The words and phrases of an economic downturn fill our newspaper and Web site these days. One such phrase prompted a reader to write that we were "butchering" the language. The offending sentence was in a report of possible job losses in state government. The sentence that stoked the reader's ire was "Microsoft is letting go of 5,000 employees."
The reader was offended by the "of." We should have written, the reader said, "Microsoft is letting go 5,000 employees." Indeed, the idiom for firing people is to let go. Most of the time we hear it in passive voice: The butler was let go after he was caught nipping the master's sherry. But we also hear the active voice version: The master let go the entire staff because he could no longer pay for help.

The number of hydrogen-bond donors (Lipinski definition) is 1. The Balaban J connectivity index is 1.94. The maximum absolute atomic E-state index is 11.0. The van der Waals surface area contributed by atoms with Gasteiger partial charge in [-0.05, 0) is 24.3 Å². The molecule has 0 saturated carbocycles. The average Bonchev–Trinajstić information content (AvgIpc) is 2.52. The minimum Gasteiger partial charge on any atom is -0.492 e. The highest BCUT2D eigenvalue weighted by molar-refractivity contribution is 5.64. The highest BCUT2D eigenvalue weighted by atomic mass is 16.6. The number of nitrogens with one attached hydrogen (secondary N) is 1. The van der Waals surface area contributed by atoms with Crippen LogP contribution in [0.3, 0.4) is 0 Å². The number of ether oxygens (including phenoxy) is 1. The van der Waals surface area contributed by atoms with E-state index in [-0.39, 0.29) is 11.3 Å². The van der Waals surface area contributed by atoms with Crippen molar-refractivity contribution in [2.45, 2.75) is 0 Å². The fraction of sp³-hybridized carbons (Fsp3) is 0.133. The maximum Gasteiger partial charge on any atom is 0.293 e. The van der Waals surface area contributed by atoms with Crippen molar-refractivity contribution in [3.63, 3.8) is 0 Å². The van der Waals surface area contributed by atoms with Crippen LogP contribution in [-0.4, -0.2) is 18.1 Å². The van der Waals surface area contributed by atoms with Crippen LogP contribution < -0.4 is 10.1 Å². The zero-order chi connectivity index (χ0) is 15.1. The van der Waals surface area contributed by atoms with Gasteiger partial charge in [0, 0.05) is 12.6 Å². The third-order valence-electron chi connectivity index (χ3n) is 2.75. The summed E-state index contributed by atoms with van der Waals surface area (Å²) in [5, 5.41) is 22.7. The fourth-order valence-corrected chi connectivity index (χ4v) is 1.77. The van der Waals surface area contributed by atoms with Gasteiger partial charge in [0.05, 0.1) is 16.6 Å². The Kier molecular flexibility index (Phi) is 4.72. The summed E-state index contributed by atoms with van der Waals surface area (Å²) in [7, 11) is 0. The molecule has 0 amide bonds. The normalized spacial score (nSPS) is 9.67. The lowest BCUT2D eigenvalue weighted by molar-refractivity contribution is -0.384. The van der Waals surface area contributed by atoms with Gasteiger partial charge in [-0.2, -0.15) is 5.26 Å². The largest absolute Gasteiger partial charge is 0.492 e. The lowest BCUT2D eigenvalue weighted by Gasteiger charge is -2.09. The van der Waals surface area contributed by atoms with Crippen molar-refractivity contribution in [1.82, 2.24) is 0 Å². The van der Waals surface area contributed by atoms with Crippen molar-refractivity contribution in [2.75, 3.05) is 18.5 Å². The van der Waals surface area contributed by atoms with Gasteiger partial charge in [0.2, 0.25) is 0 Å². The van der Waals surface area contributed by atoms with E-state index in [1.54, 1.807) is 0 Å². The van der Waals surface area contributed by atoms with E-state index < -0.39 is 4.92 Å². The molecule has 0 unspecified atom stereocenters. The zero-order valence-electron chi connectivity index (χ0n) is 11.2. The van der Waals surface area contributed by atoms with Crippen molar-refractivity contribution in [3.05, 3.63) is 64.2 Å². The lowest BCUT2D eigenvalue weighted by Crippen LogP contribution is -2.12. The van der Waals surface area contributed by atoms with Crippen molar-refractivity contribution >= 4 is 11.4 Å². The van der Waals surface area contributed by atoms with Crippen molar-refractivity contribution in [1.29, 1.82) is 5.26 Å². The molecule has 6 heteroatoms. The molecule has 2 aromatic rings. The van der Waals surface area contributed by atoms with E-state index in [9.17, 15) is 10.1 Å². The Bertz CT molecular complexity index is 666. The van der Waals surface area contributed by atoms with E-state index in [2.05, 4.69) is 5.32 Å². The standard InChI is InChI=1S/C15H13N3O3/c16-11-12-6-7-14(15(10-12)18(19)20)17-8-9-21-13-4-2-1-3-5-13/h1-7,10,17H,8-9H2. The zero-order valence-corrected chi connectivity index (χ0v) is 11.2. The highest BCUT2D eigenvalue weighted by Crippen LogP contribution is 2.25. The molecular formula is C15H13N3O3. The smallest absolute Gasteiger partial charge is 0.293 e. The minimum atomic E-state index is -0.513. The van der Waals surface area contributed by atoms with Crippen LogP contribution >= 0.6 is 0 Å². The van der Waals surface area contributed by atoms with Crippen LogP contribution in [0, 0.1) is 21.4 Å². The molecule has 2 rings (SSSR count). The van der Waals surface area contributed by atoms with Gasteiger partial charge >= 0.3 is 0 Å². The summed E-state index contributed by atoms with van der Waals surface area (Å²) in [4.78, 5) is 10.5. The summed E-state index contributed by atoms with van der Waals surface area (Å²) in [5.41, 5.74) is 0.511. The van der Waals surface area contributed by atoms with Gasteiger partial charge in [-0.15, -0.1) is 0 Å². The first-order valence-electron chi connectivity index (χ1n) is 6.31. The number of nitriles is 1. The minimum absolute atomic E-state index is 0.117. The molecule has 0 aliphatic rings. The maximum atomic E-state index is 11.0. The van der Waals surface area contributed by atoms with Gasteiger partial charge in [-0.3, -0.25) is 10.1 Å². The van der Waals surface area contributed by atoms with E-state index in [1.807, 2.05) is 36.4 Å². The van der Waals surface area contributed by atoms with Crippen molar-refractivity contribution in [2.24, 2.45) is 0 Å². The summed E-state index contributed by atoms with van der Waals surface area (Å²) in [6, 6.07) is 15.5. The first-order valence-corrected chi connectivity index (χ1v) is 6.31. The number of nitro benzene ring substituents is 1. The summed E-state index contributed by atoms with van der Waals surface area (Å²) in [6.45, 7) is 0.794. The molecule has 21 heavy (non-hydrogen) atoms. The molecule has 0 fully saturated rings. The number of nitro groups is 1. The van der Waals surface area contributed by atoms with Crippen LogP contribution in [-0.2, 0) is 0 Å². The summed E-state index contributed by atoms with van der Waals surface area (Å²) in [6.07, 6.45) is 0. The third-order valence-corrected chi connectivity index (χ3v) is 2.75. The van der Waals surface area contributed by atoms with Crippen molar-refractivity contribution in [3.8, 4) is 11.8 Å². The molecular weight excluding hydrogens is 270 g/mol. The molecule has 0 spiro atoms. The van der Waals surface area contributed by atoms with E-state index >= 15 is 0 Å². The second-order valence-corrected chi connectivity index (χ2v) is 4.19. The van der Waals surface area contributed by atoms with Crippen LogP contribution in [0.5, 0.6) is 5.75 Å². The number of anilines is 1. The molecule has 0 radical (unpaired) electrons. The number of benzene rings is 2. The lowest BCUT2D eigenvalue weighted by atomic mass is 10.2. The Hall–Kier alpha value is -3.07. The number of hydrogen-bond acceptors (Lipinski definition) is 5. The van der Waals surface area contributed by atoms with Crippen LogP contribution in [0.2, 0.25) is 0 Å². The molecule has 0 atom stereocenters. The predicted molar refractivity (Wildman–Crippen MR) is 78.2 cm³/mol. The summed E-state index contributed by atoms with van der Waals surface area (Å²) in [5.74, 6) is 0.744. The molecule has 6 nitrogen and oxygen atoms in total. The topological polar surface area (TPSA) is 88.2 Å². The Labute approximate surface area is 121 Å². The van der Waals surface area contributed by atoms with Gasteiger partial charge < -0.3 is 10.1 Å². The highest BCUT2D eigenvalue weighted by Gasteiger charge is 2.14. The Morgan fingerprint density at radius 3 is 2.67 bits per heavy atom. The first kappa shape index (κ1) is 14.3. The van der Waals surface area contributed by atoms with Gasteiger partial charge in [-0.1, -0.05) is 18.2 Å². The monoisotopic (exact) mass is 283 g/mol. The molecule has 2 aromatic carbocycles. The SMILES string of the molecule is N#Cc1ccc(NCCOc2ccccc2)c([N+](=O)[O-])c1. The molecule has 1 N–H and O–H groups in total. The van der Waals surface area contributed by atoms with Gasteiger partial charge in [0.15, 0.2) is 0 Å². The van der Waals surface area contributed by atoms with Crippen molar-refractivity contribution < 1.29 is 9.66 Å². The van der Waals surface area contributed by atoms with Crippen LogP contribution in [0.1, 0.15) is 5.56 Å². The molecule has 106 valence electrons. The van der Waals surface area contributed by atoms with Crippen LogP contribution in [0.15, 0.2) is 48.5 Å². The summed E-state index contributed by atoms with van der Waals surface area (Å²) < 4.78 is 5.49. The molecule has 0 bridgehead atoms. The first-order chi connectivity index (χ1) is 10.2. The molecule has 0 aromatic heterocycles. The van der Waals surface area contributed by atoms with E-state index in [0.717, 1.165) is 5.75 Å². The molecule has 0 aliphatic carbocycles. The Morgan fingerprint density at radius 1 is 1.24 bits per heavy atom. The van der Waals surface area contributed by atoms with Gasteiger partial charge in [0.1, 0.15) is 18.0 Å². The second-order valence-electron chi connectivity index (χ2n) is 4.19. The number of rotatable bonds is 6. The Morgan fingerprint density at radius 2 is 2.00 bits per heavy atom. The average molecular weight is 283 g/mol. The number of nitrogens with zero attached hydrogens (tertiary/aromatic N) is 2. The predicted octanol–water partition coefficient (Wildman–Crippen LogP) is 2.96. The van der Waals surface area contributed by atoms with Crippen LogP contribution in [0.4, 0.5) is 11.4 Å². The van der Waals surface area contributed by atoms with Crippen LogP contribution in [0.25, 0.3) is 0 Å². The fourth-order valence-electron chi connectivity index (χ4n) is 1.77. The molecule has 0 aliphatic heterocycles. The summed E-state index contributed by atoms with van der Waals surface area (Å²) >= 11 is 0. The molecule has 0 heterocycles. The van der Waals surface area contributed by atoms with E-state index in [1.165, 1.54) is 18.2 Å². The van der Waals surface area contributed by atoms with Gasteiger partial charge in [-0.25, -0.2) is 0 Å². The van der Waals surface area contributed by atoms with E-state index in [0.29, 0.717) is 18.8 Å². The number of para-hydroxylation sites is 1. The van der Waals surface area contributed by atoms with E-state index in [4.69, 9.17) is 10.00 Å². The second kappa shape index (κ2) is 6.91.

But, as I looked for instances of let go used in connection with layoffs, I found several recent headlines that used "lets go of." I wonder if usage is squishy on this.
Of course, let go of has another idiomatic meaning: to release. We let go of the bike when we are teaching our children to ride. We let go of a balloon to watch it float into the sky. We let go of our old hurts once we attain distance and perspective.
We also let ourselves go when we just don't care about how we look. In a crowd, we might let go a laugh or a cheer. We often just let it go when we encounter a discourteous person in public and decide not to return the rudeness.
When it comes to an extra "of" in an idiom, sometimes you just have to let it go.